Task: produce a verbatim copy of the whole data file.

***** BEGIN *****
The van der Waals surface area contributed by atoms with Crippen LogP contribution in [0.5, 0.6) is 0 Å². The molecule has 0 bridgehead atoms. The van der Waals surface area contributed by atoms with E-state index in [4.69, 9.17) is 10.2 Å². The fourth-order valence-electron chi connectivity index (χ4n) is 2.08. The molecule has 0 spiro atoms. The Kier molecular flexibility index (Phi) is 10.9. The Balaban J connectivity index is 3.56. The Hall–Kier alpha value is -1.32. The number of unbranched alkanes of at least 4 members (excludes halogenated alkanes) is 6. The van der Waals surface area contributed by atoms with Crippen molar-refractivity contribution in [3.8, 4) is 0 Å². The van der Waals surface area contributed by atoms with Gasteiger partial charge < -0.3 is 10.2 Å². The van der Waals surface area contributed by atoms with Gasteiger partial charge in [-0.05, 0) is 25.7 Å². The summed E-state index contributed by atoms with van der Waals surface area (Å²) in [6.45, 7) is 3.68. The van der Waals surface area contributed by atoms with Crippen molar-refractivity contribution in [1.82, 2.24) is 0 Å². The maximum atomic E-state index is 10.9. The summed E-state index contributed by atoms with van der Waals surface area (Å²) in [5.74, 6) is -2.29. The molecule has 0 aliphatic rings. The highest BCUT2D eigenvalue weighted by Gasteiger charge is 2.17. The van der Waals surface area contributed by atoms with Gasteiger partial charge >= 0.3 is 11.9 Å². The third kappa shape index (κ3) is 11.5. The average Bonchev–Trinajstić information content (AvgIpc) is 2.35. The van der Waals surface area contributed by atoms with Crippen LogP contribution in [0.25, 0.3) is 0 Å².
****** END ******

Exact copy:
The van der Waals surface area contributed by atoms with Crippen LogP contribution in [0.5, 0.6) is 0 Å². The molecule has 0 bridgehead atoms. The van der Waals surface area contributed by atoms with E-state index in [4.69, 9.17) is 10.2 Å². The fourth-order valence-electron chi connectivity index (χ4n) is 2.08. The molecule has 0 spiro atoms. The Kier molecular flexibility index (Phi) is 10.9. The Balaban J connectivity index is 3.56. The Hall–Kier alpha value is -1.32. The number of unbranched alkanes of at least 4 members (excludes halogenated alkanes) is 6. The van der Waals surface area contributed by atoms with Crippen molar-refractivity contribution in [3.8, 4) is 0 Å². The van der Waals surface area contributed by atoms with Gasteiger partial charge < -0.3 is 10.2 Å². The van der Waals surface area contributed by atoms with Gasteiger partial charge in [-0.05, 0) is 25.7 Å². The summed E-state index contributed by atoms with van der Waals surface area (Å²) in [6.45, 7) is 3.68. The van der Waals surface area contributed by atoms with Crippen molar-refractivity contribution in [1.82, 2.24) is 0 Å². The maximum atomic E-state index is 10.9. The summed E-state index contributed by atoms with van der Waals surface area (Å²) in [5.74, 6) is -2.29. The molecule has 0 aliphatic rings. The highest BCUT2D eigenvalue weighted by Gasteiger charge is 2.17. The van der Waals surface area contributed by atoms with Gasteiger partial charge >= 0.3 is 11.9 Å². The third kappa shape index (κ3) is 11.5. The average Bonchev–Trinajstić information content (AvgIpc) is 2.35. The van der Waals surface area contributed by atoms with Crippen LogP contribution in [0.25, 0.3) is 0 Å².